Supreme Leader sets up body to oversee internet; local companies produce anti-virus software; Revolutionary Guards set up locally-produced secure communications system; Director of IT says Iranians turning to national email service

Media Analysis: March 8th, International Women’s Day: Reflections from Within and Without Iran. Competing narratives surrounding the celebration of International Women’s Day and what the day actually represents or should represent was seen a great deal in the past week, coming from both inside and oustside Iran. March 8th was mostly overlooked in government media outlets; the few pieces that could be found were polemical and religious in nature. By Yassmin Manauchehri

Persian cyberspace report: Were Iran’s 9th parliamentary elections a turning point or more of the same? Iran’s ninth parliamentary elections, which took place on 2 March 2012, were a trending topic in the Persian cyberspace this week. Most of the Iranian social networkers and bloggers who posted online commentary focused on the failure of the Green Movement to inspire a boycott, the dubious statistics of the elections office of the interior ministry, the lack of choice regarding candidates, and former President Khatami’s vote.

News in Brief

Iran’s Supreme Leader sets up body to oversee internet: On March 8th, Iran’s Supreme Leader, Ayatollah Khamenei issued a decree for the establishment of a council under the name of “The Supreme Council on Cyberspace.” Ayatollah Khamenei’s Farsi website has a detailed flow-chart of the council’s members which is to be made up of the country’s top officials, including four ministers and headed by the President. In the decree, the Supreme Leader stated,

The increasing expansion of IT and Communications, in particular the global internet network and its significant effects on the individual and social dimensions of life necessitate extensive and targeted investment in the field… continuous planning and coordination in order to protect against its harms is important…requires a centralized focal point of policy, decision making and coordination in the country’s virtual space.
 

The Telecommunication Company of Iran announced the establishment of a banking telecommunications network company in the country – a joint project between the Central Bank and the TCI under the name of Shabak. Davood Zareian, Head of PR said, "The purpose of this network is to provide telecommunications services to both private and public banks…with this network all the needs which were previously provided through satellites and foreign systems will be through local systems."

One-third of the estimated 1.5 million high-speed internet users in Iran are from Tehran province.

The VP of Development and Engineering at Tehran’s Telecommunication Company of Iran said, "Some disruptions in service stem from the Telecommunications Infrastructure Company (TIC). Although we are also part of the service provision chain, because the TIC sometimes makes changes in their own network, it disrupts our services as well."

We Will Deal with Managers of Illegal Websites - The head of Sistan and Baluchistan province’s FETA (Internet Police) announced that there will be legal ramifications for the designers and managers of illegal websites.

Amn-Pardaz Company, with support from the Civil Defense Organization, has produced a local anti-virus software. Currently at its pilot stage, the software has been used at some government agencies. It is set to be officially released in the new Iranian year (starting March 20th 2012). This news comes after the ban on importing foreign security software was announced.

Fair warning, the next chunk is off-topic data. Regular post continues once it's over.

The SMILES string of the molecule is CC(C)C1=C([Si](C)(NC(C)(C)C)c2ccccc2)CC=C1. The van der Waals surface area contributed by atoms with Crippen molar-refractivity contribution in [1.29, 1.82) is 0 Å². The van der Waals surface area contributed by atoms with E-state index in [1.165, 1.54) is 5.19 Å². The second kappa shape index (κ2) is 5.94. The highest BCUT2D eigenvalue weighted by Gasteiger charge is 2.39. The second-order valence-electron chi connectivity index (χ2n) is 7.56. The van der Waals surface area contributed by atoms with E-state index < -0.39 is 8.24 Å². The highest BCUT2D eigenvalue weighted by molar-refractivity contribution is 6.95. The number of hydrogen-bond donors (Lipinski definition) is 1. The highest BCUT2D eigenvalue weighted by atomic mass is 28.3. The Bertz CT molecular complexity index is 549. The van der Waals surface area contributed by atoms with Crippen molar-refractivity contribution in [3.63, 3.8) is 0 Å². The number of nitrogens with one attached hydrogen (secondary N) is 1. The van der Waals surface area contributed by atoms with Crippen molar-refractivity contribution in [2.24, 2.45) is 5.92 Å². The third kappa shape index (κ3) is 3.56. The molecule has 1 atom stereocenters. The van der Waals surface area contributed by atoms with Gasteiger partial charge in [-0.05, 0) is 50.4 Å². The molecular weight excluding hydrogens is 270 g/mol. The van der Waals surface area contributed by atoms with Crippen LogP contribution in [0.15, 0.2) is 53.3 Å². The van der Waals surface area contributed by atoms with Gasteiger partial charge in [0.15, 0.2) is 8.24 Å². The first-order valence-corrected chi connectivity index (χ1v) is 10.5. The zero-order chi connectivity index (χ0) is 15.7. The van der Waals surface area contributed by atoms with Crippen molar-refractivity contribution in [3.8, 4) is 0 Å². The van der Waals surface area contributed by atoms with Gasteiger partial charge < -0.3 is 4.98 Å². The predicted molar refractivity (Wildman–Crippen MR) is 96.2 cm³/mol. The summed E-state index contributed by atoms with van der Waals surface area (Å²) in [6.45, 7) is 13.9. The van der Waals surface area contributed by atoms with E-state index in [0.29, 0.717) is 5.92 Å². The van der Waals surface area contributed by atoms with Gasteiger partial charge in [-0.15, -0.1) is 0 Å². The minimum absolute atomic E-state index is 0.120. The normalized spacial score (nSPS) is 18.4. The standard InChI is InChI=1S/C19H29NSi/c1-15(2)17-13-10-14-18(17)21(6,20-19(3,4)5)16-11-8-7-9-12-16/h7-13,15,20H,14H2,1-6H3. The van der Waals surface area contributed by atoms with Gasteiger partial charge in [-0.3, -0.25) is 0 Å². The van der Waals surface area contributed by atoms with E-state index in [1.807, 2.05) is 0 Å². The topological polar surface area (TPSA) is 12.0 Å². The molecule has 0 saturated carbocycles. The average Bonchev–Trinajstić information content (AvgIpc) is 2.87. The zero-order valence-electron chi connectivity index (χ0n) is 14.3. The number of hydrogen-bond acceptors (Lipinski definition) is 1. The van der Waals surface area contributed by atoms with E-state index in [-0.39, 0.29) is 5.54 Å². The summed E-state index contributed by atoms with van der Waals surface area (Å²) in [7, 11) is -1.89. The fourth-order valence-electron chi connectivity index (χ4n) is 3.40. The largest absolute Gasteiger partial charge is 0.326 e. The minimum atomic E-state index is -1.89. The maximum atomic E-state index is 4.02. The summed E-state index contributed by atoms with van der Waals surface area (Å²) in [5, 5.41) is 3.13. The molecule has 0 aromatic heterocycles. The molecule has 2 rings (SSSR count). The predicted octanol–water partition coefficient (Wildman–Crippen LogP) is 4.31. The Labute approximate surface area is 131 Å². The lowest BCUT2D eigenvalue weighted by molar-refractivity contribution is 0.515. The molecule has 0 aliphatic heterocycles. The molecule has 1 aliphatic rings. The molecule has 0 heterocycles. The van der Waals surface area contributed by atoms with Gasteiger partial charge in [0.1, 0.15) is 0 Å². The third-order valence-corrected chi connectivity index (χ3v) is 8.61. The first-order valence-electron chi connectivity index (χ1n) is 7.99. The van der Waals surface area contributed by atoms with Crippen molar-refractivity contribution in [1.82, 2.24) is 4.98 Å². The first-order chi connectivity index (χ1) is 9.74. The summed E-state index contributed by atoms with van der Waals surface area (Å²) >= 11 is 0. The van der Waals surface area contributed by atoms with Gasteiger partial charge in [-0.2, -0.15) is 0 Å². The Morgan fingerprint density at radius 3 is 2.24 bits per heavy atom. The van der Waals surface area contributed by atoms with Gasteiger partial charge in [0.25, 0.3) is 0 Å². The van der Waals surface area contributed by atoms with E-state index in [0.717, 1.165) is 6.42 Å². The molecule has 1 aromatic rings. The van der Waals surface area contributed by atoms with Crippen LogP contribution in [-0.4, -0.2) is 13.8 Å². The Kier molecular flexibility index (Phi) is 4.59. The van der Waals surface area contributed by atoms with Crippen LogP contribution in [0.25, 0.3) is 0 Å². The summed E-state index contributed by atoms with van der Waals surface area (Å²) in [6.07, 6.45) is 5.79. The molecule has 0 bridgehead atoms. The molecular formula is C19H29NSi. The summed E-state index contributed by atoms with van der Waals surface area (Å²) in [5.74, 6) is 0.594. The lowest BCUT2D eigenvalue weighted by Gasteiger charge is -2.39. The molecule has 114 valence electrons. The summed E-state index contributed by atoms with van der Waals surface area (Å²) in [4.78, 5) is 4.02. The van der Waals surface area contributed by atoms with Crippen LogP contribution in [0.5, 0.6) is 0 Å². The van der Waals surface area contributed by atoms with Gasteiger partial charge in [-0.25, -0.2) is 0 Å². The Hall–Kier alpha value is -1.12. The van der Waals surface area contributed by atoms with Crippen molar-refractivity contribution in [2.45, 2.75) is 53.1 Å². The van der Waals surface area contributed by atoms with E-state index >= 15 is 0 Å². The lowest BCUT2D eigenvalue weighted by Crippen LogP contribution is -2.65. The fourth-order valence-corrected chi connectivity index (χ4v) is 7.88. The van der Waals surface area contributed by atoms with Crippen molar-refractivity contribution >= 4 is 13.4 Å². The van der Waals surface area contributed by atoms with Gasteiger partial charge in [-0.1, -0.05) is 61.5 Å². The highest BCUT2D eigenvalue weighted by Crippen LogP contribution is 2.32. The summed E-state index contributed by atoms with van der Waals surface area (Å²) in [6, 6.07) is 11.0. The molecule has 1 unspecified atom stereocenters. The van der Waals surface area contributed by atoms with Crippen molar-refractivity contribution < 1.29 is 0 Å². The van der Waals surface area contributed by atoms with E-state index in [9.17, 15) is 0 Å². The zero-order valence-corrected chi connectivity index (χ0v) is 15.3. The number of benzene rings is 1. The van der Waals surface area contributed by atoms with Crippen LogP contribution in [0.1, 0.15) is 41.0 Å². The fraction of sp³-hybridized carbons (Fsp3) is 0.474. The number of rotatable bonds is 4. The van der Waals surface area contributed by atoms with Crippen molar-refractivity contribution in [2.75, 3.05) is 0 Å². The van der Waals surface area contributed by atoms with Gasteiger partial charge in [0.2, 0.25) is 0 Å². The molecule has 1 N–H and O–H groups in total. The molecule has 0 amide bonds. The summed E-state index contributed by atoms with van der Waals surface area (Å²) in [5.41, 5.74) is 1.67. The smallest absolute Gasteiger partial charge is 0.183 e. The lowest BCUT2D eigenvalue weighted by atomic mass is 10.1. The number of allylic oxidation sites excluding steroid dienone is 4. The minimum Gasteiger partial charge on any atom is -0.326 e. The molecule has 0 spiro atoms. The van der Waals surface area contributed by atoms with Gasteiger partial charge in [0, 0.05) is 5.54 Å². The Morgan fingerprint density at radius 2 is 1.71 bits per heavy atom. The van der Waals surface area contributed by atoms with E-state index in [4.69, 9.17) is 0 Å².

Google Country Domains are Filtered: ITNA reported that while access to the main Google domain is available, other country specific domains are blocked. These include Google Canada, Germany, UK, Japan, China, Netherlands, France, Italy and Spain.

Controversial Comments made by Dr. Shahshahani, known as the founder of internet in Iran. He was quoted as saying: "If most people knew what the National Internet is, they would be against it, since the proposed model is like what exists in China…What is true and referred to as the National Internet means that we will have good and expansive local connections but all our foreign connections are to pass through a controllable channel. Currently, 95-percent of Iran’s connections are through the TCI or fiber-optic connections, therefore, many websites we enter are already filtered. In reality, this is the meaning of National Internet!"

The Iranian Revolutionary Guards Corps has set up a secure communication system under the name of Basir. According to the report, this system was set up in time for the country’s parliamentary elections. The Vice President of Information and Communications of the IRGC said, "Purchasing this system from another country would have cost us 45 million dollars, while producing it locally only cost us 6 million dollars. The local system is in many ways better than the others."

The Director of the IT Organization of Iran said, "Iranians have welcomed national E-mail services and it is increasing in popularity on a day to day basis, so much so that during the period that access to foreign E-mail services was unavailable, use of the local service increased." He also urged users to disregard the security warning they are faced with while trying to access this service. **It should be noted that the E-mail section of the www.iran.ir website has been out of service for some time now, including the period referred to in the above quote.

The book publisher, ‘Sales’, says the book section of the Iranian Cultural ministry has not accepted any books from this publisher since last week. Other publishers like ‘Cheshmeh’ had the same problem before and they could not get publishing permission for their books.


 


 

 

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